Chemical weapons inspectors take rehearsals in duma

chemical weapons inspectors take rehearsals in duma

Two weeks after a suspected poison gas attack, chemical weapons experts have begun their investigation in duma, syria.

The organization for the prohibition of chemical weapons (OPCW) team has taken samples from the town near damascus, which will now be analyzed in rijswijk in the netherlands, the OPCW said. "The OPCW will assess the situation and consider future steps, including a possible further visit to duma," the statement continued.

OPCW experts had been waiting for days for the mission and were stuck in the capital damascus. Security problems were cited as the reason. United nations security officials had recently come under fire as they sought to assess the security situation for the OPCW team.

The USA suspects a russian-led filibuster behind the delay. "We have credible information that russian proxies are cooperating with the syrian regime to deny inspectors access to duma and to influence witnesses," washington’s department spokeswoman heather nauert had tweeted friday night. France had already raised concerns that evidence could have been siphoned off.

On 7. On april, activists and aid organizations had reported an attack with poison gas in the city. According to the civil defense organization weibhelme, more than 40 people were killed in the attack. Russia expects "maximum impartial investigation" of events in duma, duma office spokeswoman maria zakharova said in moscow.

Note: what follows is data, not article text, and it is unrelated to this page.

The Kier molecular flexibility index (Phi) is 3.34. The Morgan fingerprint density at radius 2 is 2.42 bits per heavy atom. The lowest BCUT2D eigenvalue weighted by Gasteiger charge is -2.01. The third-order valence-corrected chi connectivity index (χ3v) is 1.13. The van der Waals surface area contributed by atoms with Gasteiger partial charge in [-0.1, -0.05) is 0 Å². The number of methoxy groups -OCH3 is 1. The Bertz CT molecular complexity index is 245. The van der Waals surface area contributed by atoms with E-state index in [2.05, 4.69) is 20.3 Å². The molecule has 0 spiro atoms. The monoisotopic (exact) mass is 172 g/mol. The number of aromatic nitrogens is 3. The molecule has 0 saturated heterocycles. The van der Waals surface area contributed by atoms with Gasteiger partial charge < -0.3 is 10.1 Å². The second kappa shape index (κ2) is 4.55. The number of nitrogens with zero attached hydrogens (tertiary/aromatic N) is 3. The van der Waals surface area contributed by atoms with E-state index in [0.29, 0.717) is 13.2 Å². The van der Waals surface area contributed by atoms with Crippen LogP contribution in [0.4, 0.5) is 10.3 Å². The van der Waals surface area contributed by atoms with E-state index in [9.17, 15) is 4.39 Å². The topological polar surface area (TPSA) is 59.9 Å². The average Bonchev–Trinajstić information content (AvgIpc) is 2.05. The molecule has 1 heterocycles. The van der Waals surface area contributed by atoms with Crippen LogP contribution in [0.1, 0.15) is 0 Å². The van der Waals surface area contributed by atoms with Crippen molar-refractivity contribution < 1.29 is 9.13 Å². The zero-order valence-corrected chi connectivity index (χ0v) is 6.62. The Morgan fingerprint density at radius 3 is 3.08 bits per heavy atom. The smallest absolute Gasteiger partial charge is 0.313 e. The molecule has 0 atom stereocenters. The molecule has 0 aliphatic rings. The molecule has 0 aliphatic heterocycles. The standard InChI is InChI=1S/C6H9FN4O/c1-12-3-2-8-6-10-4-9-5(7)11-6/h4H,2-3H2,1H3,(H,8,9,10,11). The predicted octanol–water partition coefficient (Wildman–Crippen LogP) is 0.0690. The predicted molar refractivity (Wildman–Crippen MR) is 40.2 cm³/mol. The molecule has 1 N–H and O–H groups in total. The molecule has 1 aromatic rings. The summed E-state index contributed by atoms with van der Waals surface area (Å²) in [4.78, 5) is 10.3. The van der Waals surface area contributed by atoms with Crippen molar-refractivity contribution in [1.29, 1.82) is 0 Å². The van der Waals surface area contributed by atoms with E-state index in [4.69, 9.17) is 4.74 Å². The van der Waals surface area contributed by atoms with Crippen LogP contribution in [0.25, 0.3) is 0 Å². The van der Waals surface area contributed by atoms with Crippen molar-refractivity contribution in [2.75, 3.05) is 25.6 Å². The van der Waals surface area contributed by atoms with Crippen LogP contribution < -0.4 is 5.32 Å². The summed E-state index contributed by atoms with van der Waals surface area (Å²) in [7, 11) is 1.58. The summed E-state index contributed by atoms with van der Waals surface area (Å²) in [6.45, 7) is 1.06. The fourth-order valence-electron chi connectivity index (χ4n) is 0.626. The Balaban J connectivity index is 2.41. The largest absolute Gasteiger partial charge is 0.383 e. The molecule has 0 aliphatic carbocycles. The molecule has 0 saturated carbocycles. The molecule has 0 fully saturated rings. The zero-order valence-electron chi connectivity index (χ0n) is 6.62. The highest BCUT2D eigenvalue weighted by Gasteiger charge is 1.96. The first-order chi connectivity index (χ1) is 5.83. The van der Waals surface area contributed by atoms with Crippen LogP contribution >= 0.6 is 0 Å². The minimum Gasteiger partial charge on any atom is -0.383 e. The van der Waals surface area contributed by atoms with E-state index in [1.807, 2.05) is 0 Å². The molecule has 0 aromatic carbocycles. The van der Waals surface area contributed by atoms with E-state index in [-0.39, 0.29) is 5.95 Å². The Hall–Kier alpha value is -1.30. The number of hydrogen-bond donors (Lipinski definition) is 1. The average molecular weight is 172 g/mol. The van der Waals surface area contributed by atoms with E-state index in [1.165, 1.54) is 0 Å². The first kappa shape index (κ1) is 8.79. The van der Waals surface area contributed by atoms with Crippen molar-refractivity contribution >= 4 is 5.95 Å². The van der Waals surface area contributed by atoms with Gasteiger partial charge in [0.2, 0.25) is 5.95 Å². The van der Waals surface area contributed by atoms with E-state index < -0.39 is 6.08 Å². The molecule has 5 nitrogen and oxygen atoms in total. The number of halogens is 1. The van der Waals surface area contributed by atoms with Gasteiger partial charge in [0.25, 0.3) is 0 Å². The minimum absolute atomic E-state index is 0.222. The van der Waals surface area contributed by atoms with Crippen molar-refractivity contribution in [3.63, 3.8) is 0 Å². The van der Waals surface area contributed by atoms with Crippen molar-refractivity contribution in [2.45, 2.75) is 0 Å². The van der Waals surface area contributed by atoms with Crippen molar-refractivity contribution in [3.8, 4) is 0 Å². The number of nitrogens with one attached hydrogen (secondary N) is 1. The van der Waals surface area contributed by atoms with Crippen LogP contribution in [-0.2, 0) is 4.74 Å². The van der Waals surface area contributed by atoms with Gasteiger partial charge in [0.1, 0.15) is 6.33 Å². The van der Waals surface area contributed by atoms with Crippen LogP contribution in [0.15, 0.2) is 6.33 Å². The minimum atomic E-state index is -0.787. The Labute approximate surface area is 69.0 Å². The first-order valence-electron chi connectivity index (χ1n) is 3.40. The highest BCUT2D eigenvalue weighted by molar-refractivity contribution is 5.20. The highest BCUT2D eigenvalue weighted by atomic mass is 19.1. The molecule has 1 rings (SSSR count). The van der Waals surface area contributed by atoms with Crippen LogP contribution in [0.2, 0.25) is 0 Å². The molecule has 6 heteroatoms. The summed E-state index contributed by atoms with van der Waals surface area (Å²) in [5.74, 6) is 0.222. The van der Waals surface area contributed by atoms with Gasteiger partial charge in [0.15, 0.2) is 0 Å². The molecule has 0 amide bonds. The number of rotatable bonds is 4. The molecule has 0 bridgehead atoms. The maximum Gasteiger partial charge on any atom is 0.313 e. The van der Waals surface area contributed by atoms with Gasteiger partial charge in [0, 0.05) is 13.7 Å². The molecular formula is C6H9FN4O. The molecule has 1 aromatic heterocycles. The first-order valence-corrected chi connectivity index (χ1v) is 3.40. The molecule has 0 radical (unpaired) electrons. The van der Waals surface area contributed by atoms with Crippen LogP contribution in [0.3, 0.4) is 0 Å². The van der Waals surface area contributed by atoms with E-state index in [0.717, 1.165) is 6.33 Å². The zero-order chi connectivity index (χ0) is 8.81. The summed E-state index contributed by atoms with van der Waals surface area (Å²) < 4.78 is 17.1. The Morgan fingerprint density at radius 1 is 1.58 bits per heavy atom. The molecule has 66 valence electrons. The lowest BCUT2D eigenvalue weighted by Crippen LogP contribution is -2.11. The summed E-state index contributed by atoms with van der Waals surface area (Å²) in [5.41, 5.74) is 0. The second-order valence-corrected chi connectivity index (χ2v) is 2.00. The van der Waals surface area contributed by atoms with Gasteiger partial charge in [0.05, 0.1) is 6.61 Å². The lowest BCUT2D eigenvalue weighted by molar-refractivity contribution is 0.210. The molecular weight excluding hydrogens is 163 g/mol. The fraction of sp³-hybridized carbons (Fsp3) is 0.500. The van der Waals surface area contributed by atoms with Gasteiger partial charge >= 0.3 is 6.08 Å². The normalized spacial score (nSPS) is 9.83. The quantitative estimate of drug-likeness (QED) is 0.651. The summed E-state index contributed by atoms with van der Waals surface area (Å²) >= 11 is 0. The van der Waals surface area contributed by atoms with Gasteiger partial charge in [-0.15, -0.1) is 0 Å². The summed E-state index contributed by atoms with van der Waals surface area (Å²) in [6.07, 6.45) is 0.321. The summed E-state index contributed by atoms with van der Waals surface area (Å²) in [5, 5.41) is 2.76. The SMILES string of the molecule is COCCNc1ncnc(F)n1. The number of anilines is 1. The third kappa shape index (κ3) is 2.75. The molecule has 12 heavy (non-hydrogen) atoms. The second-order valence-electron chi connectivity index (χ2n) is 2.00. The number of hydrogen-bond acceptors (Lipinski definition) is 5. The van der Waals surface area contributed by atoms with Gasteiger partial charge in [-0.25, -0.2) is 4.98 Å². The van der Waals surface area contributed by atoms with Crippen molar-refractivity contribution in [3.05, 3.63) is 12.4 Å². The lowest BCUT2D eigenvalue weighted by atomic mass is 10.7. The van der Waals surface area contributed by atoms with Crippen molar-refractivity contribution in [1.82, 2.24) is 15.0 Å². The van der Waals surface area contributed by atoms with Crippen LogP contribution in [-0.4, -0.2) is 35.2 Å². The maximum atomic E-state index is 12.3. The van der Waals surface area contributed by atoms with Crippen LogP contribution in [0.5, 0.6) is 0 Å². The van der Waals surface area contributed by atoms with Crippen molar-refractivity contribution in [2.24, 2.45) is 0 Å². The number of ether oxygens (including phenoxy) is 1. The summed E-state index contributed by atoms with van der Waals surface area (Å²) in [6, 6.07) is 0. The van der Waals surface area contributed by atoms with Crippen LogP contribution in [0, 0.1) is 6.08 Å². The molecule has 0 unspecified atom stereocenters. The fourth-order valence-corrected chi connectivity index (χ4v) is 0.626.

Until the alleged attack, the town in eastern ghuta had been controlled by islamist rebels. The government had previously besieged the region for five years. Unprecedented bombardment and a ground offensive broke the insurgents’ resistance. The last rebels in duma did not agree to withdraw until the day after the suspected attack.

The U.S., the U.K. And france had responded with a missile strike on several toxic gas facilities in syria. More than a week ago, more than 100 air ambulances had been deployed. However, western powers have failed to provide evidence that the assad government was behind the reported attack.

The OPCW, as an international organization, does not want to take sides in the conflict. Therefore, the team should only determine whether it was an attack with chemical weapons and if so, what kind of material was used. But the results could lead to conclusions about the culprit.

Experts believe that evidence of used substances may still be found after a long period of time – for example, through higher concentrations in buildings or the environment. Symptoms of victims can also point to certain substances. Crucial here is the access that experts gain to locations, victims and witnesses.

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